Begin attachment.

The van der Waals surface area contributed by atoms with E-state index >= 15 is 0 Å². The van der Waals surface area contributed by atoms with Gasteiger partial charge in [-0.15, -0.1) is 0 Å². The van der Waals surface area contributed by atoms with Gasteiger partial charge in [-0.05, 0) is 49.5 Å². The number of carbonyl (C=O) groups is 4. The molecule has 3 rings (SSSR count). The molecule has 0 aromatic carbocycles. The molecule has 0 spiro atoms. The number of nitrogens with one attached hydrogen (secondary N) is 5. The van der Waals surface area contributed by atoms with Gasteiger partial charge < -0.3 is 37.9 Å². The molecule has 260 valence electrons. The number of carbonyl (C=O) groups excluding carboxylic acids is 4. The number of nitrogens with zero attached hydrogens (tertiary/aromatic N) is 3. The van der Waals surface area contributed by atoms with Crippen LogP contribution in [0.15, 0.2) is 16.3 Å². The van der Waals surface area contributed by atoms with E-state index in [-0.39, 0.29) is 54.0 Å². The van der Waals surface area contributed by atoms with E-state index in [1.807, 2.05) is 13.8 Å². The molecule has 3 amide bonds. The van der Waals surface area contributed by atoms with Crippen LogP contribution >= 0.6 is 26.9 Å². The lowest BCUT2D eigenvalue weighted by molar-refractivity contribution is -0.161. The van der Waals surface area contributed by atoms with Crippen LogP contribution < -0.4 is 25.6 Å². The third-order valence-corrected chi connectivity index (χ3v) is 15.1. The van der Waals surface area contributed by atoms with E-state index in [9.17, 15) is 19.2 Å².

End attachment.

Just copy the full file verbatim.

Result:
The van der Waals surface area contributed by atoms with E-state index >= 15 is 0 Å². The van der Waals surface area contributed by atoms with Gasteiger partial charge in [-0.15, -0.1) is 0 Å². The van der Waals surface area contributed by atoms with Gasteiger partial charge in [-0.05, 0) is 49.5 Å². The number of carbonyl (C=O) groups is 4. The molecule has 3 rings (SSSR count). The molecule has 0 aromatic carbocycles. The molecule has 0 spiro atoms. The number of nitrogens with one attached hydrogen (secondary N) is 5. The van der Waals surface area contributed by atoms with Gasteiger partial charge < -0.3 is 37.9 Å². The molecule has 260 valence electrons. The number of carbonyl (C=O) groups excluding carboxylic acids is 4. The number of nitrogens with zero attached hydrogens (tertiary/aromatic N) is 3. The van der Waals surface area contributed by atoms with Crippen LogP contribution in [0.15, 0.2) is 16.3 Å². The van der Waals surface area contributed by atoms with E-state index in [-0.39, 0.29) is 54.0 Å². The van der Waals surface area contributed by atoms with E-state index in [1.807, 2.05) is 13.8 Å². The molecule has 3 amide bonds. The van der Waals surface area contributed by atoms with Crippen LogP contribution >= 0.6 is 26.9 Å². The lowest BCUT2D eigenvalue weighted by molar-refractivity contribution is -0.161. The van der Waals surface area contributed by atoms with Crippen LogP contribution < -0.4 is 25.6 Å². The third-order valence-corrected chi connectivity index (χ3v) is 15.1. The van der Waals surface area contributed by atoms with E-state index in [9.17, 15) is 19.2 Å².